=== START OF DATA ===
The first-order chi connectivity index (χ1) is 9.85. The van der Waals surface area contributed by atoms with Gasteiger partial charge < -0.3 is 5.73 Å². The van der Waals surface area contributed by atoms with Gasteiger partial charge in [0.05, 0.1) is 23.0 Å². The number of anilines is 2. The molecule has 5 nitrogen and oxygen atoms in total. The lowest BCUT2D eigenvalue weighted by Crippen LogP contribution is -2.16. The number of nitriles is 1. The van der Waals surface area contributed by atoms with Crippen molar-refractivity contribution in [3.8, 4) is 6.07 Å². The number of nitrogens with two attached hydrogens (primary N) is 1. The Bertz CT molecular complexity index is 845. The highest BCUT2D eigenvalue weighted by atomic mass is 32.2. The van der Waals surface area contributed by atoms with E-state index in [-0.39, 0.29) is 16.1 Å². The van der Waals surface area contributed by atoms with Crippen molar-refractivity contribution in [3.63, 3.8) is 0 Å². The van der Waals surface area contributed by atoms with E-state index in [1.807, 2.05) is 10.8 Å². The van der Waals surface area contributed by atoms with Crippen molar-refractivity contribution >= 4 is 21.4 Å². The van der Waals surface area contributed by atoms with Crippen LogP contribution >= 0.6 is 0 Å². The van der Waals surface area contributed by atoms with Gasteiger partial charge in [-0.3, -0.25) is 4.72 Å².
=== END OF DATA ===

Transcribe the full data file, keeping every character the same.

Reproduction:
The first-order chi connectivity index (χ1) is 9.85. The van der Waals surface area contributed by atoms with Gasteiger partial charge < -0.3 is 5.73 Å². The van der Waals surface area contributed by atoms with Gasteiger partial charge in [0.05, 0.1) is 23.0 Å². The number of anilines is 2. The molecule has 5 nitrogen and oxygen atoms in total. The lowest BCUT2D eigenvalue weighted by Crippen LogP contribution is -2.16. The number of nitriles is 1. The van der Waals surface area contributed by atoms with Crippen molar-refractivity contribution in [3.8, 4) is 6.07 Å². The number of nitrogens with two attached hydrogens (primary N) is 1. The Bertz CT molecular complexity index is 845. The highest BCUT2D eigenvalue weighted by atomic mass is 32.2. The van der Waals surface area contributed by atoms with E-state index in [-0.39, 0.29) is 16.1 Å². The van der Waals surface area contributed by atoms with Crippen molar-refractivity contribution in [3.63, 3.8) is 0 Å². The van der Waals surface area contributed by atoms with E-state index in [1.807, 2.05) is 10.8 Å². The van der Waals surface area contributed by atoms with Crippen molar-refractivity contribution >= 4 is 21.4 Å². The van der Waals surface area contributed by atoms with Crippen LogP contribution >= 0.6 is 0 Å². The van der Waals surface area contributed by atoms with Gasteiger partial charge in [-0.3, -0.25) is 4.72 Å².